Given that the average Australian eats more than twice that amount, we need to look at how to reduce our sodium intake.

Here are some tips:

  1. Cook at home, instead of going out. Take-away food has lots of salt, and you only have to watch an episode of Master Chef to see how much chefs love salt. Cook without adding salt.
  2. Use fresh ingredients wherever possible - virtually all packaged food products have some form of salt added. Fresh fruits and vegetables do contain sodium - but nowhere near as much as you will find in packaged foods.
  3. When you must buy packaged food, choose foods that have less than 120mg of sodium per 100g of food. 
  4. Use herbs and spices to add flavour to food, rather than fats and salts.
  5. Remember the reason people like food that tastes of salt is just because of habit - habits can be changed.
  6. Steam, grill, stir-fry, or microwave food. Don't boil food in water, because flavour is lost (along with some nutrition), and it is tempting to replace the lost flavour with salt.

And now, the big question: why bother?  What does eating too much salt do to our bodies? Excess salt is linked to:

  1. High blood pressure
  2. Kidney problems/ kidney stones
  3. Oedema (swelling, fluid retention.)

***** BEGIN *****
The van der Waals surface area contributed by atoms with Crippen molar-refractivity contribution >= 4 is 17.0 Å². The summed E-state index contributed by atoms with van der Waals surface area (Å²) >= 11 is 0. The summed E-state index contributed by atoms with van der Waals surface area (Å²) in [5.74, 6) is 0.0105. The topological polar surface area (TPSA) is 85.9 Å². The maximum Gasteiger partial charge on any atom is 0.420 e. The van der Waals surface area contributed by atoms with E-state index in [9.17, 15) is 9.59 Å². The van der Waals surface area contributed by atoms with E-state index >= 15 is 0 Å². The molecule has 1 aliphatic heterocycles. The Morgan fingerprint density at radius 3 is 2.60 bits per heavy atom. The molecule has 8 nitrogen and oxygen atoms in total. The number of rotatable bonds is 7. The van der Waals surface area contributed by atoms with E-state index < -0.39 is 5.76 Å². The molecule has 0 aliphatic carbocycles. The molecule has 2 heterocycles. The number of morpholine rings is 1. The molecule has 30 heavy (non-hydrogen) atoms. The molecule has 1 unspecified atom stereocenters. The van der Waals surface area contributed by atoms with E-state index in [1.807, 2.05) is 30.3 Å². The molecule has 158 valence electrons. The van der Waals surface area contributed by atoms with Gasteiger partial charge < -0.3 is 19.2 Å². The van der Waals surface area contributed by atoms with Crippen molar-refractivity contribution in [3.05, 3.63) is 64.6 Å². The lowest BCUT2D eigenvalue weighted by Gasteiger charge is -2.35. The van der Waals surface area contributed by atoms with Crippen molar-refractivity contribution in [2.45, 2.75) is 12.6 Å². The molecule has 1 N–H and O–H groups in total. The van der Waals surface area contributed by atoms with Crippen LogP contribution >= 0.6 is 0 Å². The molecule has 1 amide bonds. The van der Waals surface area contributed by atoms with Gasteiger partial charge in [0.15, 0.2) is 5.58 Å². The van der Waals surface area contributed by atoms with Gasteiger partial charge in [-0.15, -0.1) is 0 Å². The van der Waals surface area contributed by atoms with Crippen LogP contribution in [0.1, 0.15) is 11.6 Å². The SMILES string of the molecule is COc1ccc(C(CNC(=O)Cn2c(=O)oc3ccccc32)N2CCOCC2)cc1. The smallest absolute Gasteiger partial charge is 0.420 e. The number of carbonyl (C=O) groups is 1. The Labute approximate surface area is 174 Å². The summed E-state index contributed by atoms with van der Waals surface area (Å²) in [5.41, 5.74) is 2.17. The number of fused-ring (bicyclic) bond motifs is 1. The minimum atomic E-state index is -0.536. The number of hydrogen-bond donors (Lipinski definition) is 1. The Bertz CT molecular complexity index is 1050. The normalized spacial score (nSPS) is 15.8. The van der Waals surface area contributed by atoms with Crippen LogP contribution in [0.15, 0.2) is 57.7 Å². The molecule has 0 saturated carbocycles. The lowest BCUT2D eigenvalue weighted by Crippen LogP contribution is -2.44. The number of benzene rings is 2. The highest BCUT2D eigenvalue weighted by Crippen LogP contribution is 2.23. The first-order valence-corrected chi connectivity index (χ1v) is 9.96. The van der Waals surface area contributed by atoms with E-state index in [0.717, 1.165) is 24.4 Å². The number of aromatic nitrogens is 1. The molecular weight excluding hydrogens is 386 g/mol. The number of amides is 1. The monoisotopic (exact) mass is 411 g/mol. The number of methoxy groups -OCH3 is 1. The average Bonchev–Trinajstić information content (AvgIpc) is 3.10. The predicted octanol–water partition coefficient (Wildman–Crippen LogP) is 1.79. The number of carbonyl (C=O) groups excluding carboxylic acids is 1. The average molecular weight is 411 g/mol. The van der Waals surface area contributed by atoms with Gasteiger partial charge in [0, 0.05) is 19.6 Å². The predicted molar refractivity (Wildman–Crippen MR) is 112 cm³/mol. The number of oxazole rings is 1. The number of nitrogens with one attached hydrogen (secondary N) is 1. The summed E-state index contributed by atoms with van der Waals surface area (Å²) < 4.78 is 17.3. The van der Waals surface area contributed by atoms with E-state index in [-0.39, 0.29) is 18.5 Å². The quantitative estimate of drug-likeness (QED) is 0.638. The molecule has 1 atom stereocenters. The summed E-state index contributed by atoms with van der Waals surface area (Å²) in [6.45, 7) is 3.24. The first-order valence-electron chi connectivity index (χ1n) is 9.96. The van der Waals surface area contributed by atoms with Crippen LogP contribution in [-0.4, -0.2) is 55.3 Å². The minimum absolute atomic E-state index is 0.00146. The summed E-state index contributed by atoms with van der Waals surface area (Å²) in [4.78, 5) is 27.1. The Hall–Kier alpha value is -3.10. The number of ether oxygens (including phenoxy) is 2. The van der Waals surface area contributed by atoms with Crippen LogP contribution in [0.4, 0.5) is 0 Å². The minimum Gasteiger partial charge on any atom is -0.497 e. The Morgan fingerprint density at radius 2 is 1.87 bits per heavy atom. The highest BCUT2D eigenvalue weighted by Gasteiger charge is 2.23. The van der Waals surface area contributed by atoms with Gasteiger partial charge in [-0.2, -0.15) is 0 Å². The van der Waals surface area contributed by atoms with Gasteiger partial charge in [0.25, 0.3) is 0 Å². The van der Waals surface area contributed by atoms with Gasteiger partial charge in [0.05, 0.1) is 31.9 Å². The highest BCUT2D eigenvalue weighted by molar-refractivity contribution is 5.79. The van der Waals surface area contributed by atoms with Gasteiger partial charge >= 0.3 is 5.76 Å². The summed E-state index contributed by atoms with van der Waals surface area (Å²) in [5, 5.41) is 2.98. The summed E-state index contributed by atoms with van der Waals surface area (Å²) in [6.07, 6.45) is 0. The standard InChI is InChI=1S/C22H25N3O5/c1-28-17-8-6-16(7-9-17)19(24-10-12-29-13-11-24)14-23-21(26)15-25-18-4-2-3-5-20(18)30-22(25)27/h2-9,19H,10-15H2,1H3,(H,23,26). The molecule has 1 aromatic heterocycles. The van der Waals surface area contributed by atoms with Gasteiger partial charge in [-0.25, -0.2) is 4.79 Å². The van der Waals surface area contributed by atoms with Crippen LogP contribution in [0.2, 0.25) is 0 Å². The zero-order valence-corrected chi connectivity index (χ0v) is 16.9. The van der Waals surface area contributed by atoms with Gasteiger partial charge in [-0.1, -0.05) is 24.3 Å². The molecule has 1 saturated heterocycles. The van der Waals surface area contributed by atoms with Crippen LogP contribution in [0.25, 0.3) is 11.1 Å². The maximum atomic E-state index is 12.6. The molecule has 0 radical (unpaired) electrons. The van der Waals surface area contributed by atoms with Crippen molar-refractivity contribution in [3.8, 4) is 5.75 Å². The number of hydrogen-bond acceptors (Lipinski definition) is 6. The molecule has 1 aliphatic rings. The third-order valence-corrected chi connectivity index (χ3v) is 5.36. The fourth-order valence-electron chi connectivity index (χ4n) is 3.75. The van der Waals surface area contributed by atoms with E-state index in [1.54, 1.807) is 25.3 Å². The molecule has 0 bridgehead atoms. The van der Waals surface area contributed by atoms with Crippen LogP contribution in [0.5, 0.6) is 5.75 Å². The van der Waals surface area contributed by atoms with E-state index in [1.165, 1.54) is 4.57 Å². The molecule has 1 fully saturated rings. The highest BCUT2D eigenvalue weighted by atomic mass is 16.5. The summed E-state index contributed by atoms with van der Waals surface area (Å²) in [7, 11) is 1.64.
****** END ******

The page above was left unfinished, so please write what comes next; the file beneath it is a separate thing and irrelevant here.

4. Some Cancers
  5. Osteoporosis (sodium encourages the body to excrete calcium)
There are also dangers from too little sodium, but it is very unlikely that people in Australia are going to suffer from this, because of the way salt is introduced into almost all our foods. (It's possible to die from both too much and too little sodium.)


Better Health Channel: Salt

Food Standards Australia: How Much Salt and Sodium are We Eating - More Information

Healthshare: How Much Sodium/Salt Should We Consume Per Day?

Mayo Clinic Nutrition and Eating:  Sodium: How to Tame Your Salt Habit Now

Nutrition Australia: Salt and Hypertension

Thursday, 13 September 2022

Weight Loss: Comparing Labels

I haven't posted about Weight Loss Group for a while, because we've been working our way through the National Dietary Guidelines. That's taken several weeks of just continuing on the same thing.

If you've never read it, it's a good explanation of how to have a healthy, balanced diet.

Tonight we're doing something new.  We're looking at reading food labels.

So here's two examples of breakfast cereals.  (There's no point in comparing foods of different types - we're looking for different things in different types of foods.

Cereal A:

Cereal B

I'll actually take the boxes to the meeting to for people to look at tonight - but reading the information panel, is really all you need.

Firstly, let's look at the ingredients.

Cereal A: Corn (93%), Sugar, Salt, Glucose Syrup (From Corn).

The ingredients are ordered from greatest to least.  So 93% of this is Corn. The other 7% is a mix of sugar and salt. Glucose is a form of sugar.  (Point to note, anything ingredient ending in -ose is sugar.)

So mostly this cereal is just corn, with added sugar and salt for flavour.  There's no artificial additives. There's also no added vitamins or minerals, and no ingredients high in fibre.